Let us not confuse landscaping with conservation

Many Seychellois have been to Singapore and amidst the frenetic shopping have found time to admire the landscaping of this city state. Billed as the Garden City, Singapore has planted hundreds of thousands of trees and bushes around tourist centers and elsewhere. It is said that our recent landscaping efforts in Seychelles are inspired by Singaporean achievements.

This type of beautification is aesthetically pleasing and needed in urban areas, but should not be confused with environmental conservation. This is because in many cases alien plants are being planted and propagated. Some of these plants are invasive and may spread into natural areas either naturally or through man-made means.

Another problem which is not obvious is that landscaping may take priority over conservation and may even mask the real problems to do with wildlife. In Singapore this is exactly what happened. We may admire the greenery of the Garden City but what most of us do not know is that the country has lost more than 95 percent of its natural environment because of development. Hundreds of plant, butterfly, fish, bird and mammal species have disappeared because of this.

The species that Singapore has lost as a result of habitat destruction include 4,866 plants, 627 butterflies, 234 fish, 111 reptiles, and 91 mammals. The loss of, what scientists have termed, "many remarkable species" in Singapore has had a huge impact on the environment. For example, these scientists say, birds that feed on fruits are critical for the ecosystem because they disperse seeds and the disappearance of these birds could have a "snowball effect" by causing fruit trees to dwindle, which affects insect populations and those of other plants.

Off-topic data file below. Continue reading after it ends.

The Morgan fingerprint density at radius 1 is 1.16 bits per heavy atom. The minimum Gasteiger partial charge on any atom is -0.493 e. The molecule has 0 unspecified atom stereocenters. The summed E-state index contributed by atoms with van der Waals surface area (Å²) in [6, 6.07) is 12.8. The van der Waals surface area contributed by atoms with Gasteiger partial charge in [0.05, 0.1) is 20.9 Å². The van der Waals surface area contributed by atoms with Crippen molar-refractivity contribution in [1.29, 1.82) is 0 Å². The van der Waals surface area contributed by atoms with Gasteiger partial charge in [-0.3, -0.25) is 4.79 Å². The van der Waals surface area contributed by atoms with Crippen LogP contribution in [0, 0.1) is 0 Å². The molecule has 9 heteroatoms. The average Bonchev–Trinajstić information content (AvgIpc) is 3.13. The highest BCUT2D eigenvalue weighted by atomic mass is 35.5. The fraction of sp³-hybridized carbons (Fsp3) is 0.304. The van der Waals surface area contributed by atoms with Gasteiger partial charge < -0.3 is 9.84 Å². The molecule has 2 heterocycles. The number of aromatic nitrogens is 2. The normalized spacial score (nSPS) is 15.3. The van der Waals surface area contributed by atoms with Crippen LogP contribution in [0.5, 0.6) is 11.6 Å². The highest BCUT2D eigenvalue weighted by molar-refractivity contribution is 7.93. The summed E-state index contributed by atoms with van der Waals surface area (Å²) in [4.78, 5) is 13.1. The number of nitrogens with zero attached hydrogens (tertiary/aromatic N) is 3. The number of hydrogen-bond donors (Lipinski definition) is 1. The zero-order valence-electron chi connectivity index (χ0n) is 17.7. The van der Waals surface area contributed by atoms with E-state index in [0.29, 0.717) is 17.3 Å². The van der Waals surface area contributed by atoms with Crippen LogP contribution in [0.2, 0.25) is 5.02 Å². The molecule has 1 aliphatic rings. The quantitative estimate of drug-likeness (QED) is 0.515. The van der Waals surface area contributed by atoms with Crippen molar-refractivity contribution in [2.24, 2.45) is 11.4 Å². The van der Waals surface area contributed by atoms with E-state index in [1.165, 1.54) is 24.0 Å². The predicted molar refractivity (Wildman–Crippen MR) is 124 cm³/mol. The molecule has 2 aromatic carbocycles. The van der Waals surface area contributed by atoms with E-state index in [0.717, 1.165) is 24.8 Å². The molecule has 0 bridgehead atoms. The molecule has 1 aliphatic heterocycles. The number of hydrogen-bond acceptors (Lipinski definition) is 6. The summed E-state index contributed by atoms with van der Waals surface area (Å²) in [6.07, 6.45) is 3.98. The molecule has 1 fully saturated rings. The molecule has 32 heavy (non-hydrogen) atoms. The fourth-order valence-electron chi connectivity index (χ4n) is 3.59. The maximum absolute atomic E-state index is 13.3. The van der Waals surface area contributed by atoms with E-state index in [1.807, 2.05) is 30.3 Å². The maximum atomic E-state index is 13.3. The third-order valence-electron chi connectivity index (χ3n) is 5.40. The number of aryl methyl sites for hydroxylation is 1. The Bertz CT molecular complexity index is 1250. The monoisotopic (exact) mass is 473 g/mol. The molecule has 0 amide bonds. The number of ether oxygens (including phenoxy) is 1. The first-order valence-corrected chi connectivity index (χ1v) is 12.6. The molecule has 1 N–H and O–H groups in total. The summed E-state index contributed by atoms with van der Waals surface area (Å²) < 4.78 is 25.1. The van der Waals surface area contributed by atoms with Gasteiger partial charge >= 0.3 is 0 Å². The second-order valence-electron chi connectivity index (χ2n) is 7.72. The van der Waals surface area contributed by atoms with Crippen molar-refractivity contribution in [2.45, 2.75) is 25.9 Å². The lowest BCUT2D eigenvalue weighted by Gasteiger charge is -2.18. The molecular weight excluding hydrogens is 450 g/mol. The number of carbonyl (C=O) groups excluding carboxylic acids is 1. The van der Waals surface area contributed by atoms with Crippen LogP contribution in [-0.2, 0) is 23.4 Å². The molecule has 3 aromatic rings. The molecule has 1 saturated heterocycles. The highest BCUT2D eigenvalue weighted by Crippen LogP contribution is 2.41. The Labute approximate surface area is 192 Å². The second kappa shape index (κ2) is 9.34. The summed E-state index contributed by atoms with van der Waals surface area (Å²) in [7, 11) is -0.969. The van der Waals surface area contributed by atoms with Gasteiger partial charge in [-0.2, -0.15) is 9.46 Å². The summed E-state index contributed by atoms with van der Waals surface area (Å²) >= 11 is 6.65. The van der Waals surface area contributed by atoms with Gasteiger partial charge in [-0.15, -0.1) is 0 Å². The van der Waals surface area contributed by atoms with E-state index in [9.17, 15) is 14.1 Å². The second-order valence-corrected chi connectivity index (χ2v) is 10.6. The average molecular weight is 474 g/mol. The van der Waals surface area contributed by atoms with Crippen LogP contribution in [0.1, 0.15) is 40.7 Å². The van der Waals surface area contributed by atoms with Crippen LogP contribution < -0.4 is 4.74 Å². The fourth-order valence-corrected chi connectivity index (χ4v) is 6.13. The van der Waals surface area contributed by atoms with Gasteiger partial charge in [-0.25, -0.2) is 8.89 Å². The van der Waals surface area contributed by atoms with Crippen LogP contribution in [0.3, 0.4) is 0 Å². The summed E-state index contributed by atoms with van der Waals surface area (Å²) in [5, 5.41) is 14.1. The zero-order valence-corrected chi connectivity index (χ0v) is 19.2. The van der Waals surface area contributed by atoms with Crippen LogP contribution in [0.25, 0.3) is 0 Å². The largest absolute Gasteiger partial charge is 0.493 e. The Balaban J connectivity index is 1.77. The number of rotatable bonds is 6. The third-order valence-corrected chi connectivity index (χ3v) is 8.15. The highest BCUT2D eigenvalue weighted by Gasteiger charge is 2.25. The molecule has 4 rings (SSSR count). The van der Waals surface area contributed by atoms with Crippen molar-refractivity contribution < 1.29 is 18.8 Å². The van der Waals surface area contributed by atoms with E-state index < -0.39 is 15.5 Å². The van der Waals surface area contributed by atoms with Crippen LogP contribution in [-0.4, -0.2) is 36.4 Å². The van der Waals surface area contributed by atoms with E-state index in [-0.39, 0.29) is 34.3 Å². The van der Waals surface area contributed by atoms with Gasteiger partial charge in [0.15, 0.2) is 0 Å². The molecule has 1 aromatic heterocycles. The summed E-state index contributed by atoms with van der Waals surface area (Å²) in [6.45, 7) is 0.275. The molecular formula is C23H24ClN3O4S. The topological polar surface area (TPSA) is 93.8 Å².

Reading a report entitled “Catastrophic Extinctions Follow Deforestation in Singapore” written by scientists from Australia and Singapore, I am struck by the speed and scale at which natural habitats and species have disappeared, not only in Singapore but in Southeast Asia as a whole. Singapore is one of Southeast Asia's most developed countries but rapid development and industrialization in the rest of region means that more plants and animals will vanish in many countries.

My plea to our people here is to understand the difference between beautification efforts and conservation. Landscaping can never take precedence or importance over protection of the natural environment. We need to protect our animals, plants and habitats many of which are found nowhere else on earth. Even if this is for purely economic ends, than so be it. A preeminent international expert in tourism once asked me this  rhetorical question- why should tourists come to Seychelles if it looks like Singapore? Why indeed.

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Seychelles Nature, Green HealthClimate Change, Biodiversity Conservation & Sustainability Organisation

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